A century ago, on Feb. 17, 1919, the US Army’s 369th Infantry Regiment, nearly 3,000 African American soldiers and known as the Harlem Hellfighters, returned from World War I and marched up Fifth Avenue in Manhattan before hundreds of thousands of cheering New Yorkers. The Harlem Hellfighters weren’t supposed to be heroes, but they were among the “hyphenated” troops whose accomplishments demonstrate that the United States’ asymmetric advantage, in war as well as in peace, is diversity.
The 369th Infantry Regiment was part of the Army’s Rainbow Division, 27,000 troops from across the country quickly mustered after the US entered World War I in April 1917. Most of the division shipped out to Europe in August of that year; the Hellfighters didn’t arrive in France until late December. They had not been allowed to march off to war with the rest of their Rainbow Division because “black is not a color of the rainbow.”
American military leaders expected the troops of the 369th to be terrible soldiers. Like most black recruits in World War I, they weren’t intended to fight but to be manual laborers at the front. They were issued inferior uniforms and weapons, and then, in an emergency, they were transferred to the French army, whose officers were explicitly told to treat them as second-class soldiers.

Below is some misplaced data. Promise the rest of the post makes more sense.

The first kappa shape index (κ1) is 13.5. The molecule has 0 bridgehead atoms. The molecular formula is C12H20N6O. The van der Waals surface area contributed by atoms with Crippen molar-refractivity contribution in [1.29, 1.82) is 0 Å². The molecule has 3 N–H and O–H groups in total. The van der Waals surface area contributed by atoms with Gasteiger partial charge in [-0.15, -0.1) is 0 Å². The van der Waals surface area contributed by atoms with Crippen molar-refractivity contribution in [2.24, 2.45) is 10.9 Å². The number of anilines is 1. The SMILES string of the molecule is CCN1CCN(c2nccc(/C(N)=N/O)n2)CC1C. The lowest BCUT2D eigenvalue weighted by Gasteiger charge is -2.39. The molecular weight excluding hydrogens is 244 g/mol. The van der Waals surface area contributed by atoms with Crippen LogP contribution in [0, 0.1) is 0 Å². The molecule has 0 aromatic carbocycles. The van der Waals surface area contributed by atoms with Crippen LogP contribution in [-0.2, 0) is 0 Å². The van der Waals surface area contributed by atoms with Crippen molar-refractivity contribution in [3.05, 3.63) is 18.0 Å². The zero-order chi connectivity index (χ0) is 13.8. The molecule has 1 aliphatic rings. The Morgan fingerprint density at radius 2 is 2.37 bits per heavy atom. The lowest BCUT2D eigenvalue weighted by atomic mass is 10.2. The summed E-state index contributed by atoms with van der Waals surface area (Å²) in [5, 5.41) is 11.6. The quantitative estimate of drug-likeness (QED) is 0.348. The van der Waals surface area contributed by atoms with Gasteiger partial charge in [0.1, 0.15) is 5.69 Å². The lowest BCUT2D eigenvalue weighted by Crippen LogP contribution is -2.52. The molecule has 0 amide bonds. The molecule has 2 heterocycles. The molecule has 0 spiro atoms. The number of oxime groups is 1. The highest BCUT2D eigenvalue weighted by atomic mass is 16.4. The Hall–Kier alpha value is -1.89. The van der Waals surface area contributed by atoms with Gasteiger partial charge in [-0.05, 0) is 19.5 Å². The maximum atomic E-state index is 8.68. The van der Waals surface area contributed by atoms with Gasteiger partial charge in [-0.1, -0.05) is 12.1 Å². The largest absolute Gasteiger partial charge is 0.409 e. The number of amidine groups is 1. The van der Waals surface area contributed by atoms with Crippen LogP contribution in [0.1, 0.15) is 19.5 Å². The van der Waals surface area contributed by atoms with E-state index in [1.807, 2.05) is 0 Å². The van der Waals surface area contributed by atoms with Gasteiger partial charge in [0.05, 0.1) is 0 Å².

Despite the discrimination and the disadvantages, the men of the 369th became one of the war’s most decorated and celebrated units.
Max Brooks and Lt. Col. ML Cavanaugh are non-resident fellows with the Modern War Institute at West Point. Brooks wrote The Harlem Hellfighters, and they co-edited the forthcoming Winning Westeros: How Game of Thrones Explains Modern Military Conflict.